In his book, The Abolition of Man, C. S. Lewis argues, from the historical evidence, that there is a moral code held in common by all humanity. He calls it the Tao of humanity (also known as the Natural Law or Traditional Morality) and it has existed since antiquity. If there is such a moral code, intrinsic to the human psyche, then any claims that we can invent our own moral code are moot. Even if I argued that I did invent my code, isn’t it just as likely that I picked and chose from the maxims already existing within me? Then, the real interesting question is where did the Tao come from?
“We can see this far because we are standing on the shoulders of giants.” It’s a maxim I have tried to teach my students. So, even though our work has dealt with technologies James Clerk Maxwell hadn’t dreamed of (the interaction of light with molecules and nanostructures, the full physics modeling of the scattering of Radar from kilometers of sea surface, the design of antennas that radiate using magnetic currents) we still go back to the masters to learn what they had to say, in their own words.Read More about Appreciating C. S. Lewis
Last week’s memories of Stan Lee reminded me again of my favorite comic book artist: Jack Kirby. I got to meet him once. It must have been 1986 or 1987. Jack Kirby was autographing comics at a Comic Book store in Hawaiian Gardens, California. There was a young lady there that had come to the event to interview him. So, I got to stand by and listen.
About 28 years ago a co-worker of mine at Hexcel Corporation came to see me after returning from a business trip. On the flight back, the gentleman sitting next to him struck up a conversation (that probably lasted the whole flight.) It eventually ended up being about Jesus. My co-worker told him “I know someone who believes just like you”. And so, he handed me the business card the gentleman had given him. I called the number and that was the beginning of a marvelous friendship with Charlie Olsen.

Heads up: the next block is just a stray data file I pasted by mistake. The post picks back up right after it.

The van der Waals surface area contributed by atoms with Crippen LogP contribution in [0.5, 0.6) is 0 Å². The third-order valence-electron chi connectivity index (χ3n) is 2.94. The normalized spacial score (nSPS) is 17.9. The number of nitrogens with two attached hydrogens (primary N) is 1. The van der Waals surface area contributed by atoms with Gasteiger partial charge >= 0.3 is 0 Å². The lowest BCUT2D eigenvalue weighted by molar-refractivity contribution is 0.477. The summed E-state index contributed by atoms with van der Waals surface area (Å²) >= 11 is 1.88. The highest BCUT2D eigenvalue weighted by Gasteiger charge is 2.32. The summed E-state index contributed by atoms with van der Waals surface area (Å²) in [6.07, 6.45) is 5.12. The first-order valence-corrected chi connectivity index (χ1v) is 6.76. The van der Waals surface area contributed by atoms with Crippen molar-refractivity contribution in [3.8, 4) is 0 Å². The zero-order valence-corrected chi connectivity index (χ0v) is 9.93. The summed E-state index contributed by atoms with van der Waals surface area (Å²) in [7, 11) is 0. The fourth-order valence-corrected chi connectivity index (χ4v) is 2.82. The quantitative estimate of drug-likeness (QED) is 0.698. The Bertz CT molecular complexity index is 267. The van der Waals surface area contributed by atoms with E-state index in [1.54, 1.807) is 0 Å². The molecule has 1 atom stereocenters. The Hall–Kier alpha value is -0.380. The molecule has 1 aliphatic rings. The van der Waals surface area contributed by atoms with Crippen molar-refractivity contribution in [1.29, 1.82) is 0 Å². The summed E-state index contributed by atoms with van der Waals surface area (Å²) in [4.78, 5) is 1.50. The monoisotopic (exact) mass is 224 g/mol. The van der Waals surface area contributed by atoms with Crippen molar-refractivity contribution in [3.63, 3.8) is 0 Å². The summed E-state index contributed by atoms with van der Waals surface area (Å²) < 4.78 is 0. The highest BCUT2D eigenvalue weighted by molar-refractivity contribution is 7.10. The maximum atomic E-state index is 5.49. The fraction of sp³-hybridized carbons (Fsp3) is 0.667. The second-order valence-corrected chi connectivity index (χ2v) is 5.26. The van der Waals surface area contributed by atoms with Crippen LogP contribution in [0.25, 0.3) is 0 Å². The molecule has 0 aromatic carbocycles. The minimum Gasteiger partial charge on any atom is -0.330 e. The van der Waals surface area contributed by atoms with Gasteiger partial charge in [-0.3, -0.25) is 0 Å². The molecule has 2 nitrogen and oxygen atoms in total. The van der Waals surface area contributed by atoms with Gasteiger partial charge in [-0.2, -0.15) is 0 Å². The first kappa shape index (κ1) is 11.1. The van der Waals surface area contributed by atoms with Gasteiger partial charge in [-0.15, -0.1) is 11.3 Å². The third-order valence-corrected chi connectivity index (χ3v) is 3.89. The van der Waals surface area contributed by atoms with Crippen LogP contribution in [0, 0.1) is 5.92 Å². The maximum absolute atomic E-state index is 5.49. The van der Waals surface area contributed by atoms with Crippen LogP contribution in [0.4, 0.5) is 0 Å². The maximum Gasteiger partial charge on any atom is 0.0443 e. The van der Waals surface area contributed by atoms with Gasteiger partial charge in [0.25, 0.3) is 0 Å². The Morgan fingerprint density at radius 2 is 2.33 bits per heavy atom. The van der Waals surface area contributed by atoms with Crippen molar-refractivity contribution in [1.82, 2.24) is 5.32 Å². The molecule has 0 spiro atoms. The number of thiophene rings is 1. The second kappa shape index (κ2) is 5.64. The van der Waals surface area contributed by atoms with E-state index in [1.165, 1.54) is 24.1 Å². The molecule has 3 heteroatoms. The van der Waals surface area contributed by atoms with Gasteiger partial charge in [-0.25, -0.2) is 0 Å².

Read More about What you have is enough (in the hands of the Lord)
Thankful for family and friends, for the good seen and unseen, and hoping to always remember it all comes from the King.
A poem from J. C. Maxwell, 1858
Alone on a hillside of heather,
I lay with dark thoughts in my mind,
In the midst of the beautiful weather
I was deaf, I was dumb, I was blind.
I knew not the glories around me,
I thought of the world as it seems,
Till a spirit of melody found me,
And taught me in visions and dreams.
Saw the sad news this week: Stan Lee passed away. My brother and I grew up reading and collecting Marvel Comics in the early 1960s. We loved the artwork, we copied the artwork; and, I can definitely say, the stories had an impact on me. It was not just adventure and entertainment, and it was not just about good vs. evil. There was always this message, this touch of reality, that making that choice (good vs. evil) had consequences; and that to stand for good, for love, for fairness, for what is right – more often than not – requires sacrifice. Stan Lee and Jack Kirby: I must have been 7 or 8 when I learned those names, and I’ll never forget them.
I actually met Stan Lee once.
On the stories and writing in general
This week I have posted the original written version of “Who argued for my soul?”. The podcast version will be up on the Untold Podcast through the end of the month. Given that they are two different art forms I am interested in finding out if you think there are things that come through in one differently from the way they come through in the other. Both reading and listening to an audio drama exercise our imagination, but the result in the reader and audience can certainly be different. Just curious… if you want to comment.
If you are here for the first time, chances are you found me thanks to The Untold Podcast, Pastor Nathan Norman’s site dedicated to speculative fiction from a Christian worldview. My story “Who argued for my soul?” went live as of 6AM EST, Oct 31, 2018.
So, today my website is being relaunched and – yes — I’m writing my first blog post ever.